The frisky twin leopard cubs, Sarang and Sarishma, and their dignified mother Sheena, were among the prized collection of felines that Thiruvananthapuram Zoo boasted of. Even the most casual of visitors felt drawn towards the open enclosure of the zoo where they were housed.

On Saturday morning, however, this picture perfect scene markedly changed when Sarishma was found to have gone too far along a viral disease overnight for the Zoo staff to bring her back.

The authorities had planned quite a bash for her and her twin Sarang’s first birthday next month. Sarang is now under close observation and care at the Zoo hospital, having been diagnosed with the same symptoms of the feline panleukopenia virus (FPV).

Since the sole Zoo veterinarian Jacob Alexander is specialised in pathology and disease diagnosis, he along with the support of two officers from the Chief Disease Investigation centre at Palode, was able to ascertain the cause immediately using the equipment at the in-house laboratory at the zoo.

On Sunday, all felines were administered the booster dose which will render them weak but ensures some barrier against the contagious pathogen. The disease is described as the equivalent of AIDS, for it attacks the immune system of felines. Sarang was also given doses of antibiotics to reduce the risk of infection when the animal is so vulnerable.

No food intake

What is worrying the vet now is that the cub still has not begun eating. Adults have a lower mortality rate, so Sheena appears in marginally better shape than her cub, having even consumed two pieces of meat on Sunday. Asha, the youngest cub born in January, has also been given the booster dose even though the vaccination timetable dictates otherwise.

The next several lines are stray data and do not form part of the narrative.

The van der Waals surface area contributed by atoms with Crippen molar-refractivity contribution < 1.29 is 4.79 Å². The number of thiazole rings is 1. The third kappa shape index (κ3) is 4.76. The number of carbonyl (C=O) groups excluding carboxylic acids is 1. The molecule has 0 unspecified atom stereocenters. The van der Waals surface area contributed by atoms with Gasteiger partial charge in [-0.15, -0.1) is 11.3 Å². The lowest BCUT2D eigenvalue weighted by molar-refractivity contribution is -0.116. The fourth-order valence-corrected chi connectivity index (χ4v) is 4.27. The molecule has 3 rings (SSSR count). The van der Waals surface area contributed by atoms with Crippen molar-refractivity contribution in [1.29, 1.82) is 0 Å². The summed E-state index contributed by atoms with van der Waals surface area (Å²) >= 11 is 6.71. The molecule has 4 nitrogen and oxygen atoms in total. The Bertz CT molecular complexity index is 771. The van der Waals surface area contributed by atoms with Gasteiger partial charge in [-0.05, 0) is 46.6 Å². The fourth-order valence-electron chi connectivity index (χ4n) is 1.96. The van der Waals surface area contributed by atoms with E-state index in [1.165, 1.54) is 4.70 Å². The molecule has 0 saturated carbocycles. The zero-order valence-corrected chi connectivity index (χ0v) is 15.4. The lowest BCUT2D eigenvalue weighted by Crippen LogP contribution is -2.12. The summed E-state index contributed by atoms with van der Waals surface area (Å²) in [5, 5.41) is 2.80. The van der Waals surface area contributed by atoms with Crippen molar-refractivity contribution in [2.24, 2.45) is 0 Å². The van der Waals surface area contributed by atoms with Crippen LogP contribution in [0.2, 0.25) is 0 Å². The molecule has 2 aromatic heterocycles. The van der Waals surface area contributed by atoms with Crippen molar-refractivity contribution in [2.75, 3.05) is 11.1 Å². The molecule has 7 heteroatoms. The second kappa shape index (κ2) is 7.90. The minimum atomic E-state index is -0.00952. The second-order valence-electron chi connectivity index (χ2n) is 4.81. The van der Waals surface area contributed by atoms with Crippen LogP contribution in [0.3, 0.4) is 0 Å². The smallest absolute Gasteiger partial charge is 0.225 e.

Prompt actions by authorities have stemmed the possibility of an epidemic, reminiscent of a tragedy that had befallen the Nandankanan zoo in Orissa in 2000.

Another viral disease called Trypanosomiasis had claimed the lives of 11 tigers there. In fact, this same deadly disease had threatened the lives in the city zoo here just last year when a tiger called Rahul was diagnosed with it. But effective and immediate steps ensured that there were no casualties at all.

The rainy season is seen as major contributing factor, as it facilitates the breeding of flies. Such virulent pathogens are transmitted this way, says Dr. Alexander, also citing the example of a canine distemper outbreak during the November rains in 2011 when eight jackals died. Enclosures are being disinfected and cleaned thoroughly and vegetation being trimmed to stem the spread.

Thus far, the worst situation that the zoo has seen was in 2007 when an outbreak of Foot and Mouth Disease (FMD) caused the zoo to be closed for over two weeks after FMD claimed the lives of several Mithuns, Blackbucks, and wild boars.

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